On Christmas Day, 1975, Steve Harris unknowingly played heavy metal Santa Claus and gave the music world one of the greatest gifts possible: Iron Maiden. It wasn’t something that could be placed under a tree or wrapped up with a bow and it took five years to yield a debut album after finally signing a record deal, but it was a gift the metal world would be most thankful for over the ensuing decades.
Before there was Iron Maiden, Harris had plucked the strings in two other bands: Gypsy’s Kiss and Smiler. Joining Gypsy’s Kiss just 10 months after purchasing his first bass in 1971, he made the transition from fan to musician. His first show was at the Cart and Horses, a venue he had been attending for years and one he would famously leave his mark on with Iron Maiden just a couple years later. After a few shaky performances, the group disbanded due to musical differences and Harris moved on to what he considered to be a more professional outfit, Smiler.
It was the first union of Harris and drummer Paul Sampson and singer Dennis Wilcock, both of whom would enjoy brief stints in Iron Maiden before a more ironclad lineup was found. The band played with a more straightforward approach, which directly conflicted with Steve’s growing ambitions for more complex songwriting and arrangements. As he began to write more on his own, the band wasn’t willing to take their sound in his more progressive direction, which was influenced by other English greats like Wishbone Ash and UFO. The refusal to play any of his songs forced Harris to split from the band and venture out on his own.
Taking the band name from the 1939 film The Man in the Iron Mask, Harris was unaware another Iron Maiden had formed. In the Early Days DVD, Harris recalls receiving a phone call from the band, complaining they had already taken the name, but “We told them to piss off and that was it.” Shortly after, Iron Maiden was registered under Harris, ending the war before it had even started.
The first incarnation of Iron Maiden came together on Dec. 25, 1975, when a 19-year-old Harris recruited Dave Sullivan and Terry Rance on guitar, Ron ‘Rebel’ Matthews behind the drums and the short-lived singer Paul Day. The vocalist didn’t last long as he was sacked for a lack of stage presence, a quality the band would later hit pay dirt with when bringing Bruce Dickinson into the fold in the Fall of 1981.
The lineup would quickly be shaken up, with former Gypsy’s Kiss bandmate Dennis Wilcock replacing Day in 1976. The KISS-influenced singer wore face paint onstage and was responsible for guitarist Dave Murray’s entrance into the band. The idea of three guitarists — a circumstance the band would later encounter again in 1999 with better results — did not sit well with Sullivan and Rance. Tensions flared, causing Harris to temporarily dissolve the band in ’76. This didn’t last long and a revamped lineup continued, with a revolving door of musicians until finding a relative core lineup around 1978 with Dave Murray and Paul Di’Anno’s services in tow.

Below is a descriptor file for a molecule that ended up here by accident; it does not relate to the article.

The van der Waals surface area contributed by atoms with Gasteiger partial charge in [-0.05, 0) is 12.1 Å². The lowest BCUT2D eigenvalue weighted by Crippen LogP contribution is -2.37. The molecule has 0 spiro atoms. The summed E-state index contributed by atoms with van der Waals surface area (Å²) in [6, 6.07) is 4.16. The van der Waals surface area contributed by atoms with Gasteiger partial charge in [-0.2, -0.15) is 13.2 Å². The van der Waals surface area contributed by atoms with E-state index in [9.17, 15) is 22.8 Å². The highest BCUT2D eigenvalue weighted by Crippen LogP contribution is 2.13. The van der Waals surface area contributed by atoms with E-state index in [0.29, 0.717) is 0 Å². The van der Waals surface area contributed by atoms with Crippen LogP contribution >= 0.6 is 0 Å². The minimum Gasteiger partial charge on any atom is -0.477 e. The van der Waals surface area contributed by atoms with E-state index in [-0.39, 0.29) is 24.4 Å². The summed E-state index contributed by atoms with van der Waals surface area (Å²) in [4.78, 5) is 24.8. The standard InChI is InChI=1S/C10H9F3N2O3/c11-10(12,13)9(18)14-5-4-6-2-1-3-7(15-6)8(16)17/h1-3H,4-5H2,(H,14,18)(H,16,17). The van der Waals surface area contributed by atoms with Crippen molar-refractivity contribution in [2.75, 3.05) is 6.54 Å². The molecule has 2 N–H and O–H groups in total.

Dave Sullivan and Terry Rance still remained part of Iron Maiden’s legend decades later. Harris owned a pub in Portugal called Eddie’s Bar, which was opened in 1989, closed for a year in 2005 and re-opened with Sullivan and Rance as managers along with the first-ever Iron Maiden roadie, Jeff Daniels. Unfortunately, the bar closed again in 2009, this time for good.
The first recording lineup consisted Steve Harris, Paul Di’Anno, Dave Murray and Doug Sampson, who recorded the Soundhouse Tapes demo in 1979, selling out 5,000 copies in weeks. The demo landed them a record deal with EMI after turning down offers due to industry pressure to change their sound and/or look. In 1980, Iron Maiden’s self-titled debut album was ready, though with another revamped lineup; out was Doug Sampson and in was Clive Burr along with second guitarist Dennis Stratton after Adrian Smith declined to continue with his band Urchin.
Smith would join Maiden for their next album, Killers, replacing Stratton and bringing savage riffing and even stronger melodies to the band. It would be the last for singer Paul Di’Anno, who was longing to get off the road and had a steadily increasing drug habit. Enter Bruce Dickinson of Samson and Iron Maiden’s career arc skyrocketed with the singer’s debut on Number of the Beast, yielding the timeless title track, “Run to the Hills” and the masterful “Hallowed Be Thy Name.” One year later Burr was dismissed and Nicko McBrain solidified the band’s classic lineup: Steve Harris, Bruce Dickinson, Adrian Smith, Dave Murray and Nicko McBrain.